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Our muscles, bones and the tissues that connect them are some of the most common sources of pain. If you have an aching back, sports injury, joint pain, arthritis or any number of other ailments, finding relief is probably a priority to you.
If that sounds familiar, knowing your options could help match you with the person whose skills and expertise can treat your pain. It’s likely that a physical therapist or an orthopedist — or both, working together — could help.
But just getting to see the right person is a hurdle for many people, says Doug Allen, a licensed physical therapist at AdventHealth Sports Med & Rehab. Often, someone with an aching knee will say they need a massage, he says, which may not be the right approach.
“I hear this story on a regular basis,” he says.
So who is the best person to treat your pain? Richard Konsens, MD, an AdventHealth orthopedic surgeon, says an orthopedic doctor, who specializes in disorders of bones or muscles, is probably your best bet for a first stop.
Where to Start When You’re in Pain
No matter where your pain is coming from, it’s usually not possible to tell precisely what’s wrong from the pain alone.
There are some exceptions to this — a sprained ankle after a fall is typically pretty obvious — but in general the first step to treating pain is diagnosing the problem.
Dr. Konsens said orthopedic doctors and surgeons are the best positioned to do that because they can investigate every part of a patient’s health. If a patient told him their knee is swollen, Dr. Konsens might suspect a joint issue, but he would also investigate other potential problems, like gout or thyroid disease.
Even if you’re pretty sure of the cause of your pain — say you fall and bruise your knee — an orthopedic surgeon can order an X-ray to see if it’s broken.
Seeing an orthopedic surgeon does not mean you’re going to need surgery.
Though surgery is a virtual requirement for some injuries, as when a broken bone breaks through the skin, most pain is first treated with other methods.
Physical therapy, which focuses on correcting our patterns of movement to help the body heal itself, is often part of the treatment plan.
What a Physical Therapist Can Do for You
Allen agrees that physical therapy is not right for people who think they may have fractured a bone or otherwise seriously hurt themselves.
“But if a person says they twisted their ankle while walking in the yard or their back has been sore for several days, a physical therapist may be able to help,” he says. “We are the movement experts, so we are evaluating how a joint moves and whether it’s too much or not enough.”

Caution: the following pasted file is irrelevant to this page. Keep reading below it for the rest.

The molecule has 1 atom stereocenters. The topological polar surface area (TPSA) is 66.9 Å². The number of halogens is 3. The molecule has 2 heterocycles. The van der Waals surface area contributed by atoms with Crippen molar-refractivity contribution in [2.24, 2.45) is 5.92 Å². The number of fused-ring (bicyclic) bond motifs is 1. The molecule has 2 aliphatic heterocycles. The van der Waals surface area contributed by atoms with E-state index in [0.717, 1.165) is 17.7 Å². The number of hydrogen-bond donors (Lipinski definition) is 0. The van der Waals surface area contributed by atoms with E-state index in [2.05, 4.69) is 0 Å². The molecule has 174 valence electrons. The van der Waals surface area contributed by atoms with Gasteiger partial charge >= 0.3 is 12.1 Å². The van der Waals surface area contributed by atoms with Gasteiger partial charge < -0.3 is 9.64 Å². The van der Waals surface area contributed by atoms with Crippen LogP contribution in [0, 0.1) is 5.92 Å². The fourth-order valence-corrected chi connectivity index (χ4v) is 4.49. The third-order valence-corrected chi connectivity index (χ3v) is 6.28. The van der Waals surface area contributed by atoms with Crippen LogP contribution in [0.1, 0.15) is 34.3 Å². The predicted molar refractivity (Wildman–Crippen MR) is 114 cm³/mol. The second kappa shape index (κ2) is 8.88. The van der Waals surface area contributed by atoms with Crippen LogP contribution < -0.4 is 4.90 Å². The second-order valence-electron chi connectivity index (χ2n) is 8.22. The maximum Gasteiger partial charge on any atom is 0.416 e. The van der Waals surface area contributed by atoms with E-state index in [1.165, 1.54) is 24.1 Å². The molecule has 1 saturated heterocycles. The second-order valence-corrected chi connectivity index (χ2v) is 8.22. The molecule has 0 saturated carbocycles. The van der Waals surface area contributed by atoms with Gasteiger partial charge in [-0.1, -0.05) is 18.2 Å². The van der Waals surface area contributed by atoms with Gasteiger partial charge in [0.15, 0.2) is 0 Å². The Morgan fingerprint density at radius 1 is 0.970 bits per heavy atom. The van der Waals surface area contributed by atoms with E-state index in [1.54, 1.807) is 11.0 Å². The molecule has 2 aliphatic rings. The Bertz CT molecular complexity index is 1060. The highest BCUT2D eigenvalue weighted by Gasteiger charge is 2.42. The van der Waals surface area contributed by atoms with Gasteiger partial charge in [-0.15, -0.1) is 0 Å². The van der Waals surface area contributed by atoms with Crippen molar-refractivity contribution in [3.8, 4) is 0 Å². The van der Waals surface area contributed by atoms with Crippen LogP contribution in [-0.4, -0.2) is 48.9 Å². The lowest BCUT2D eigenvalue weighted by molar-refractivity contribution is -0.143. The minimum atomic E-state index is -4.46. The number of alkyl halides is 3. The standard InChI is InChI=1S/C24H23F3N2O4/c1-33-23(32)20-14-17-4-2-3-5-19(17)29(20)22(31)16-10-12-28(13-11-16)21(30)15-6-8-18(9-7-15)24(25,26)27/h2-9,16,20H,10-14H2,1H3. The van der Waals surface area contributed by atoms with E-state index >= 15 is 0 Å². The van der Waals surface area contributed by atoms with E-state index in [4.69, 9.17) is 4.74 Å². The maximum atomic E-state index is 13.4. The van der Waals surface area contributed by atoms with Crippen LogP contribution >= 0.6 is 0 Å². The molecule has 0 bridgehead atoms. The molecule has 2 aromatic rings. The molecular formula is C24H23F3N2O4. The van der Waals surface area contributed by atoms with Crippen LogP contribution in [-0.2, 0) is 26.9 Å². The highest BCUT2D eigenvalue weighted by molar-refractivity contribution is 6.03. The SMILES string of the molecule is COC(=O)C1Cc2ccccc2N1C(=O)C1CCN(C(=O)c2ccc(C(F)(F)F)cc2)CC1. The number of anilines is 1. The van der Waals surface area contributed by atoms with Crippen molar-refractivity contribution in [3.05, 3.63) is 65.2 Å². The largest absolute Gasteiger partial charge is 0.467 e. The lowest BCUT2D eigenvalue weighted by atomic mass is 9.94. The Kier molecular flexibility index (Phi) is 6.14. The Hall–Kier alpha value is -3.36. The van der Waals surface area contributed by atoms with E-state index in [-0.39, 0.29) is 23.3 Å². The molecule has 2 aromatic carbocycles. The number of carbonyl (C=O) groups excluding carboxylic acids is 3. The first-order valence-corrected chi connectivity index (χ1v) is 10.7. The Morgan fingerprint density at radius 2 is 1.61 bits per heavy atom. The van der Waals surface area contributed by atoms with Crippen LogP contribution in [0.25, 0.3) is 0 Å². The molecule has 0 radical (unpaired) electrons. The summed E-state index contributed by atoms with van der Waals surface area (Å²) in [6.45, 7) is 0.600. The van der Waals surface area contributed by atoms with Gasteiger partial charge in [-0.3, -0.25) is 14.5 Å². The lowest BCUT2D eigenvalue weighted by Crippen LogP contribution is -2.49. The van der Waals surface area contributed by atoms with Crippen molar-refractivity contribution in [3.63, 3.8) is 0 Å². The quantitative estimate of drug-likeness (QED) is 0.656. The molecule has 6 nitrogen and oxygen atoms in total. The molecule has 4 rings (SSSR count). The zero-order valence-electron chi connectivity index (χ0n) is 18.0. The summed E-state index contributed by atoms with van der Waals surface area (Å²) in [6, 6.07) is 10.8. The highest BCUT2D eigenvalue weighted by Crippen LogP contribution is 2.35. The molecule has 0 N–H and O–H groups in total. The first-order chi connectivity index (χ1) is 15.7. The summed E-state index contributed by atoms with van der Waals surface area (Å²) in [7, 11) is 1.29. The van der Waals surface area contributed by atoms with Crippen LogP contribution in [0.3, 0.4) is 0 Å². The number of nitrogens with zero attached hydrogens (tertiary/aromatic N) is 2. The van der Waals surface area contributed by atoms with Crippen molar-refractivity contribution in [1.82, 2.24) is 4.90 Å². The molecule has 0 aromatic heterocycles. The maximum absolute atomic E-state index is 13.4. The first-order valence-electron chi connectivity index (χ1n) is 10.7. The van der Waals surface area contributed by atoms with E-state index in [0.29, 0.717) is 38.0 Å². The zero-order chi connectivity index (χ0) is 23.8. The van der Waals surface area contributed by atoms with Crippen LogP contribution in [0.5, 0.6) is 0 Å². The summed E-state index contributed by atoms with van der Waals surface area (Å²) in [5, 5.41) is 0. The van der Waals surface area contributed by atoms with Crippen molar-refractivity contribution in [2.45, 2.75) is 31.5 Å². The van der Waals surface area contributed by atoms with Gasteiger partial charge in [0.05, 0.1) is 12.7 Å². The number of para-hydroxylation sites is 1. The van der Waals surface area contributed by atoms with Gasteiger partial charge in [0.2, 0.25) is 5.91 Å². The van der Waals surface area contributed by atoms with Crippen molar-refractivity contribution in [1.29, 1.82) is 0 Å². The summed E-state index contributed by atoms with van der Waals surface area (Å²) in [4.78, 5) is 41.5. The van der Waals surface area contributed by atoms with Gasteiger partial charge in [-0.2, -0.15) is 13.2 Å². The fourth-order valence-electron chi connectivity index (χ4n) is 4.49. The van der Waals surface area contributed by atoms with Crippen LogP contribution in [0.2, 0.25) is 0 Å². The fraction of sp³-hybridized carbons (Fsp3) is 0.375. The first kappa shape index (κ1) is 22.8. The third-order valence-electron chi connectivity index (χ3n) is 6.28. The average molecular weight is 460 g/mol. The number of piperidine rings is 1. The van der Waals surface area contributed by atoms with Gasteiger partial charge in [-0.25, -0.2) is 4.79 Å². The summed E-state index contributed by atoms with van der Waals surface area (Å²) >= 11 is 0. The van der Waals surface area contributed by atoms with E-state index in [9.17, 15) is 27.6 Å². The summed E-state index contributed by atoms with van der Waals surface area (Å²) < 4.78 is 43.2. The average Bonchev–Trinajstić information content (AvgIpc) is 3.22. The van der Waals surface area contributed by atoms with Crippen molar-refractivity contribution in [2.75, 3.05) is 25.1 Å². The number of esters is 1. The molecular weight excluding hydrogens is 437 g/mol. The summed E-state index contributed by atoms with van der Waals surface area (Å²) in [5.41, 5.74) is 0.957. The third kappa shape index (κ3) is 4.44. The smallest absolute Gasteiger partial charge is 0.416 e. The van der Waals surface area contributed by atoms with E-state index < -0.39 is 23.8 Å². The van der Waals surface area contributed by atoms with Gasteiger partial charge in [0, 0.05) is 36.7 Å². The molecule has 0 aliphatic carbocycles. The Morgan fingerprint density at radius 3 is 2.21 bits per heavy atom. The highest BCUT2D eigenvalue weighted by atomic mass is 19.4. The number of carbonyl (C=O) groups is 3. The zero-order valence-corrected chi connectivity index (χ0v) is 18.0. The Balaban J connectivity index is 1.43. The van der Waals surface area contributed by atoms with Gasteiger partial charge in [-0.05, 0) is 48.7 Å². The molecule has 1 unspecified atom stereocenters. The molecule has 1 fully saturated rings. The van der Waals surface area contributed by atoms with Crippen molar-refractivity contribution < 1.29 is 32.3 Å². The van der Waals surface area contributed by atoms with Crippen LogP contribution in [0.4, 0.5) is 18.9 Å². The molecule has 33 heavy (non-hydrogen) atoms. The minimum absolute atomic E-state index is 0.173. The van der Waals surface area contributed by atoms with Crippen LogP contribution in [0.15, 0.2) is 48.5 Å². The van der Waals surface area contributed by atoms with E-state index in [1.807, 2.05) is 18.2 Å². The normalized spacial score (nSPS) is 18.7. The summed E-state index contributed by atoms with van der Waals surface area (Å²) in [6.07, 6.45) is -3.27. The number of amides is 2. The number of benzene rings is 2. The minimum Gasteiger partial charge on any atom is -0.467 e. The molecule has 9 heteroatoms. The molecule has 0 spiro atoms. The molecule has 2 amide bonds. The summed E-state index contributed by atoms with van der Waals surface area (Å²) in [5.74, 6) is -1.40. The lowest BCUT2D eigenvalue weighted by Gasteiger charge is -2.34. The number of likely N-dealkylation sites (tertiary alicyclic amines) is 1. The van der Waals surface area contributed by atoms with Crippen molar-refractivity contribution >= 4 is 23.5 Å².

Part of a physical therapist’s goal is to teach skills that help conquer the pain, but it’s not all about exercise. (To learn about some of the unique ways a physical therapist may be able to help you, check out our blog post.)
“One of my biggest tools is my hands,” Allen says, including moving a stiff joint to help it glide, roll or otherwise act as it should.
When Physical Therapy Is Part of the Treatment Plan
Dr. Konsens says he will refer patients to physical therapy to accomplish a specific goal, such as range of motion in the knee.
“Let’s say your knee injury heals but we notice your leg is stiff so we work on your range of motion,” he says.
When you see a physical therapist, you’re likely to be asked about your own goals. Allen often asks patients about their single greatest goal of treatment, which he calls their “most important thing.”
“We get out of bed because we want our patients to feel better and return to what’s important to them,” he says. “That gives us joy and a lot of job satisfaction.”
Even if you’re not sure exactly who you should see, our team approach means we do our best to get you in front of the person who can help.
Finding the Right Path to Pain Relief
Dr. Konsens says the biggest advantage of the AdventHealth Orthopedic Institute is a team that includes orthopedic surgeons like himself working alongside nurse practitioners, physician assistants, physiatrists, physical therapists and personal trainers. (To understand the difference between those last two professionals, read our post comparing personal training and physical therapy.)
“We try and keep everybody doing what they’re best at but with a team approach,” Dr. Konsens says.
We’re experienced at treating just about any musculoskeletal problem, from the common to the complex. But we realize that our patients are more than just bones and muscles, so we treat them as the whole people they are, delivering emotional and spiritual support, too.